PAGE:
In 2008, CDFW teamed with Butte College to provide peace officer academy training for prospective wildlife officers. That partnership provided CDFW a state of the art POST-certified academy facility with 43 years of police training history.

The Law Enforcement Division will be accepting applications through Sept. 30, 2018, for the Academy beginning in January 2020. For more information about becoming a wildlife officer and the application timeline, please visit www.wildlife.ca.gov/enforcement/career.

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Media Contacts:
Capt. Patrick Foy, Law Enforcement Division, (916) 322-8911
Kirsten Macintyre, CDFW Communications, (916) 322-8988

California Wildlife Officers Recognized for Special Service Acts, with Medal of Valor Awards

California Department of Fish and Wildlife (CDFW) officers Chad Edwards and Michael Dilts received awards today at the 2017 Governor’s State Employee Medal of Valor Ceremony in Sacramento. These annual awards recognize state employees for heroic acts of bravery. Wardens Edwards and Dilts each received the “Special Service Award” (Silver Medal): For an act of heroism by a State employee extending above and beyond the normal call of duty or service performed at personal risk to his or her safety to save human life or State property.
 
Edwards, Chad 2Warden Chad Edwards (Siskiyou County)

In September 2014, an arsonist ignited a brush fire on the outskirts of the town of Weed. The fire spread into town where it burned more than 150 homes and numerous commercial structures in a matter of hours. Warden Edwards heard the radio traffic regarding the fire and immediately responded to the area. He evacuated homes by transporting people in his patrol truck and flagged down other evacuees with empty seats in their cars, and coordinated for them to shuttle people out. Working through the chaos of the actively burning areas and aerial retardant dump, Warden Edwards made trip after trip into the burning neighborhoods to rescue stranded families, senior citizens and pets. He was ultimately an integral part of the investigation that brought the arsonist to justice. Warden Edwards acted with bravery and heroism extending above and beyond the normal call of duty to save human life. Amazingly, no lives were lost in this fire, due in part to the actions of Warden Edwards.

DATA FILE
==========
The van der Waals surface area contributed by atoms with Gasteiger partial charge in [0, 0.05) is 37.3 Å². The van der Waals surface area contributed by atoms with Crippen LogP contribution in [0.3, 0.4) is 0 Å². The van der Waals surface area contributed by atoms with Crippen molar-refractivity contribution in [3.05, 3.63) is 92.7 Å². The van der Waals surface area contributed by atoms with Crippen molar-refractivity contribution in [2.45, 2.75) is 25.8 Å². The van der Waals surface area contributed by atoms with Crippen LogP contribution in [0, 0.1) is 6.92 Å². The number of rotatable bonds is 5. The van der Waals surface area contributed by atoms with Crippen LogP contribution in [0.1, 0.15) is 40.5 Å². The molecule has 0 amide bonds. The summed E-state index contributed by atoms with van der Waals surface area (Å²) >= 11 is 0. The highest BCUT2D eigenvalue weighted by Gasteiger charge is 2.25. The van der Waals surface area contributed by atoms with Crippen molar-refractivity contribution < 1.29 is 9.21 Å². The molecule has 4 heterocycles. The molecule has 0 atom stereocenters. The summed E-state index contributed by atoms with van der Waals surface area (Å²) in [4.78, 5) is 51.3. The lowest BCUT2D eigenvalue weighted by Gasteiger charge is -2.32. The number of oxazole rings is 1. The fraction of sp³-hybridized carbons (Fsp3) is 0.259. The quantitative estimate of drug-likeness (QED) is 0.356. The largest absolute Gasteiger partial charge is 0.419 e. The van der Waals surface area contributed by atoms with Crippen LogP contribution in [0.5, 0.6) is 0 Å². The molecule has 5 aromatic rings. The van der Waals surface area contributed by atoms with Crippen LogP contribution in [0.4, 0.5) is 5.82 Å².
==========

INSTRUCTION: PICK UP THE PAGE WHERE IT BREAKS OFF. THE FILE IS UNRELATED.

Dilts, Michael (1)Warden Michael Dilts  (Patrol Vessel Coho, Los Angeles County)
In July 2016, Warden Dilts was patrolling in the Seal Beach area near the San Gabriel River when he was flagged down by two pedestrians who told him that a vehicle was in the river and the female driver still inside. In the front seat of the partially submerged van, Warden Dilts found a woman who was making no attempt to escape. He immediately radioed for additional officer assistance, removed and secured his heavy duty belt and entered the water. Warden Dilts swam to the sinking van, extricated the driver and, relying upon lifeguard skills from past employment, pulled her back to shore. Thanks to the quick actions and dedication of Warden Dilts, the driver was rescued and the fully submerged van was recovered from the river.
 

“Year after year I find myself awestruck and proud of the outstanding service and brave acts of our fine wildlife officers,” said CDFW Chief of Law Enforcement David Bess. “The daily duties of our peace officers, like all others, comes with a known and certain inherent risk of danger, yet without hesitation they accept these risks and responsibilities. These awards recognize our officers who, through their selfless acts, exuded confidence in their training and preparedness to take their public service responsibilities to a level of heroism.”

 

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Media Contacts:
Capt. Patrick Foy, CDFW Law Enforcement, (916) 651-6692

Joe DeAnda, CalHR, (916) 322-6944

CDFW Now Hiring Law Enforcement Cadets

Do you have what it takes to be a California wildlife officer? The California Department of Fish and Wildlife (CDFW) is currently accepting applications for Fish and Game warden cadet (wildlife officer), with a final filing deadline of Oct. 17, 2016. CDFW is particularly interested in recruiting applicants with a love of the outdoors, a passion for conservation and knowledge of fishing and hunting activities.

For information on minimum qualifications and other requirements to become a wildlife officer cadet, please visit https://jobs.ca.gov/public/bulletin.aspx?examcd=6fg13.

The CDFW Law Enforcement Division typically receives more than 600 cadet applications per hiring cycle. All prospective candidates are encouraged to extensively review materials on the department’s website (www.wildlife.ca.gov/enforcement/career) before contacting CDFW with questions.

CDFW wildlife officers are fully sworn California peace officers with a fundamental duty to serve and protect the public. They have the authority to enforce all California laws, including the Vehicle Code, Penal Code, Health and Safety drug laws and more. The primary mission of a wildlife officer is to enforce hunting and fishing laws; to protect California waterways and habitat from destruction, pollution, and litter; provide the public with hunting and fishing information; and to promote and coordinate hunter education and safe weapons handling.  Wildlife officers investigate illegal sales of wildlife, fight against illegal drug trafficking and respond to natural disasters. They are also federally deputized to enforce federal fish and wildlife laws.